Study ties antidepressants to suicide

THE WASHINGTON POST

WASHINGTON — Adults taking popular antidepressants such as Prozac, Paxil and Zoloft are more than twice as likely to attempt suicide as patients given placebos, according to an analysis of hundreds of clinical trials involving tens of thousands of patients.

The results, published last week in the British Medical Journal, mirror a recent finding of the Food and Drug Administration that the drugs increase suicidal thoughts and behavior among some children and offer support to concerns going back 15 years that the mood-lifting pills have a dark side.

The examination of 702 controlled clinical trials involving 87,650 patients is the most comprehensive look at the subject and is particularly telling because it counted suicide attempts and included patients treated for a variety of conditions, including sexual dysfunction, bulimia, panic disorder and depression.

Experts cautioned, however, that the risks should be balanced against the drugs’ benefits. They have been shown to be effective against depression and a host of other disorders in adults, a positive track record largely missing in tests of the drugs on children.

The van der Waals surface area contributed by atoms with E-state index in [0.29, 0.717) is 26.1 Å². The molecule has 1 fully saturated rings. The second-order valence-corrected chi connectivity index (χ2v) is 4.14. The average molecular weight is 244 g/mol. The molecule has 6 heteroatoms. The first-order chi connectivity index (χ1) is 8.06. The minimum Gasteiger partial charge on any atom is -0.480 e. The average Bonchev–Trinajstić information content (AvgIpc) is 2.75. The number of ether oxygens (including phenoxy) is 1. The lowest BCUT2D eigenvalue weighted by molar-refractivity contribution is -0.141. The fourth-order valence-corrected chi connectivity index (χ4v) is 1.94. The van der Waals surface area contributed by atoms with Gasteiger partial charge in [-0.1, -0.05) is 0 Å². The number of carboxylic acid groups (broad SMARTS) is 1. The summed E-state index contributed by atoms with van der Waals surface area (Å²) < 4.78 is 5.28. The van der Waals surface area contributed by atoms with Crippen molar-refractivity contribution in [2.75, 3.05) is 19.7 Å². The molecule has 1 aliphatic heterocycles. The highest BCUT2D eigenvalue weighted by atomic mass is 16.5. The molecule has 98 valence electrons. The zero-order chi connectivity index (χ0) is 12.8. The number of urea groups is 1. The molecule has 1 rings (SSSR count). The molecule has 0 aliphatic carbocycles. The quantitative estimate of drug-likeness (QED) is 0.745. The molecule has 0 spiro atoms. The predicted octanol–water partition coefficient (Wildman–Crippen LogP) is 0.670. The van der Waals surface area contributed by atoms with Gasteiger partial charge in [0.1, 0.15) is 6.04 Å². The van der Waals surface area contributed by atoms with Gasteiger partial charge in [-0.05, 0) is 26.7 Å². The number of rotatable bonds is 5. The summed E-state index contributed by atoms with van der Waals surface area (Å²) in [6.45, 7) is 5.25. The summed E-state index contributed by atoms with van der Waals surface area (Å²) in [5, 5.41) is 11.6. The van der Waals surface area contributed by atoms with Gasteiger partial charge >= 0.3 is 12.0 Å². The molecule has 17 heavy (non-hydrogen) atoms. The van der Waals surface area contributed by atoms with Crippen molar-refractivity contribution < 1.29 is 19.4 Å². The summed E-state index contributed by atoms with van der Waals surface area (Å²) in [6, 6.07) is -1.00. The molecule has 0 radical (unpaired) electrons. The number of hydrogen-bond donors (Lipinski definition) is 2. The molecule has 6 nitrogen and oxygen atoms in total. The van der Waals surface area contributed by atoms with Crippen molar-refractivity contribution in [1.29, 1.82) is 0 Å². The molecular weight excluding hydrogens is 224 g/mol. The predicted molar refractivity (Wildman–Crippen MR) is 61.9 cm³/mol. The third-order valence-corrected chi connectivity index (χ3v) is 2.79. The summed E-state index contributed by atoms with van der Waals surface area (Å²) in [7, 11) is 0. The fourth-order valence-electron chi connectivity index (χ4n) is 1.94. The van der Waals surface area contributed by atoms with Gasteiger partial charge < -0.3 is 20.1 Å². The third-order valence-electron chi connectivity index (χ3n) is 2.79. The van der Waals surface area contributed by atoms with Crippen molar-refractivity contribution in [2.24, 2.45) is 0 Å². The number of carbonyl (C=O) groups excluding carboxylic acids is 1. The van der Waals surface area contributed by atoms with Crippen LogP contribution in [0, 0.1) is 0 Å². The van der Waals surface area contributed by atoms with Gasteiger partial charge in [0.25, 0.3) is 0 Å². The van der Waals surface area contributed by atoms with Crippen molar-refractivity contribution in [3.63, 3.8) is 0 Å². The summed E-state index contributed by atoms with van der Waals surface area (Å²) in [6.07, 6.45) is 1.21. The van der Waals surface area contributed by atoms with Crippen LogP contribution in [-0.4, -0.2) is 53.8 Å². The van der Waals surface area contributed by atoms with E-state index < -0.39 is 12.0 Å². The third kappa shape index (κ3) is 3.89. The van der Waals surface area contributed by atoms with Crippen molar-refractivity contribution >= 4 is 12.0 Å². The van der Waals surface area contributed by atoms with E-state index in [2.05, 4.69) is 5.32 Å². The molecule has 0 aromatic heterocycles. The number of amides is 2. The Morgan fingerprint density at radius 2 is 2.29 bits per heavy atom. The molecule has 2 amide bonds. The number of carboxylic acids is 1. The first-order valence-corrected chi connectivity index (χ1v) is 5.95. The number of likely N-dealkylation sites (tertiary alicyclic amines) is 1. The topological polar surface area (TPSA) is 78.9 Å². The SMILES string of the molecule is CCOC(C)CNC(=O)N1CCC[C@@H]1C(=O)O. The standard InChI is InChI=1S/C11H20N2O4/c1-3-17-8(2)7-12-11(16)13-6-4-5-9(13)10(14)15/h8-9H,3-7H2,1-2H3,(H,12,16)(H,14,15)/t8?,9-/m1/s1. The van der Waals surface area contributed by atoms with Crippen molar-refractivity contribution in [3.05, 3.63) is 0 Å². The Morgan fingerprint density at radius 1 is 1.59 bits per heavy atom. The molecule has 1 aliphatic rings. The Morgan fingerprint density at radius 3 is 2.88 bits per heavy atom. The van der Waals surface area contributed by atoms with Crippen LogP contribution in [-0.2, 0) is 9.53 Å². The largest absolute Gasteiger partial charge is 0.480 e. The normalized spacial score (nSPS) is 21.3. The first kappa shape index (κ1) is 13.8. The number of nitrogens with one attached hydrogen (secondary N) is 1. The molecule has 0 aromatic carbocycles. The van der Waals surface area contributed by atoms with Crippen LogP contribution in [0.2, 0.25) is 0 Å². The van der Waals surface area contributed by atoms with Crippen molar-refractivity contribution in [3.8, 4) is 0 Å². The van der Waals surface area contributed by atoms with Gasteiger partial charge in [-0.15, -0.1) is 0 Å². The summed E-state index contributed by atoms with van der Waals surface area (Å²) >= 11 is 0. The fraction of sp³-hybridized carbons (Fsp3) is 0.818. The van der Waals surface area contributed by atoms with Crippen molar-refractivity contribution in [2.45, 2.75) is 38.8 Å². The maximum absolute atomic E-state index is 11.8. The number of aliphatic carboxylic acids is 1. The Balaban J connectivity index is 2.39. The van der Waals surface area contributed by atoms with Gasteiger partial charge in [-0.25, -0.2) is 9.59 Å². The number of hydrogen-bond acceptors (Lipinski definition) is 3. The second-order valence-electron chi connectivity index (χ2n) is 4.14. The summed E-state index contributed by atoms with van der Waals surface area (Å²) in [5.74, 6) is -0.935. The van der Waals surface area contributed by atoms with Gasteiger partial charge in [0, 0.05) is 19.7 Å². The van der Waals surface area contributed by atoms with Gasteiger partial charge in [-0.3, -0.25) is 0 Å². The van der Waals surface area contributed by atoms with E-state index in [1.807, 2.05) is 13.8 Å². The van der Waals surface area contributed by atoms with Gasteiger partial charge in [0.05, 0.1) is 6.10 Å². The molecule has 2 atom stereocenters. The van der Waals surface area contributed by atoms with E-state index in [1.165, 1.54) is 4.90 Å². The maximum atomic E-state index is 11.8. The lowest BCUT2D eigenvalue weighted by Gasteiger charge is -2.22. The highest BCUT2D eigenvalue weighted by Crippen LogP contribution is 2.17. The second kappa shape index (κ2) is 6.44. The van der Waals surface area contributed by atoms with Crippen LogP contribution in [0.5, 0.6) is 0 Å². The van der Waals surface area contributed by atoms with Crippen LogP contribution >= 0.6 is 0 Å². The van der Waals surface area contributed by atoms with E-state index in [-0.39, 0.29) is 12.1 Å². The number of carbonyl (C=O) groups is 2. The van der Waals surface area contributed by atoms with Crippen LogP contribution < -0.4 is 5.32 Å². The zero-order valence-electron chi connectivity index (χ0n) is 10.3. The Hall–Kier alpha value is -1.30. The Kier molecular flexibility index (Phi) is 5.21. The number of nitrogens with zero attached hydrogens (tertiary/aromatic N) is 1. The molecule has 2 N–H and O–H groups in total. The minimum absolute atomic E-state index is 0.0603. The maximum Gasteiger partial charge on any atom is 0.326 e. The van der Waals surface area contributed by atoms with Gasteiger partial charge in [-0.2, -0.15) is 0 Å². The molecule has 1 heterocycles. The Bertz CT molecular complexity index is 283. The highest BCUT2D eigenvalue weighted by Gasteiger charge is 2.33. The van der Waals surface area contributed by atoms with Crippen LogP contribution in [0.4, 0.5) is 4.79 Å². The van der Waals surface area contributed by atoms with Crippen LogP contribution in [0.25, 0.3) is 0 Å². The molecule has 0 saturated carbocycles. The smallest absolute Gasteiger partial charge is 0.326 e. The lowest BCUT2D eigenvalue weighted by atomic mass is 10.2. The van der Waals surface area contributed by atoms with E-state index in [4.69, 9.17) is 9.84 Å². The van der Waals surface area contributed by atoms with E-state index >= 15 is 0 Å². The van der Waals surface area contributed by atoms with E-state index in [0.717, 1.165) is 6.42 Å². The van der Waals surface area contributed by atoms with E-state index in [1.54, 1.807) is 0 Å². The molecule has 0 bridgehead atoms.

The new study is certain to add to the controversy over the class of drugs known as selective serotonin reuptake inhibitors, or SSRI’s.

Since the arrival of Prozac in 1988, these drugs have transformed psychiatry in the United States, even as persistent critics have warned that their benefits were hyped and their risks ignored. A spate of lawsuits in recent years have claimed that the drugs were responsible for violent and suicidal behavior.

New analyses of clinical trials in children last year prompted the FDA to require a prominent black box warning on labels, saying that the medications could increase the risk of suicide. The warning refers only to children but is given to all patients.

American psychiatrists continue to strongly back SSRI drugs. Groups such as the American Psychiatric Association say that fears of drug-induced suicide are vastly exaggerated and that untreated depression carries a far greater risk of suicide.

FDA officials have said they are conducting an independent analysis.

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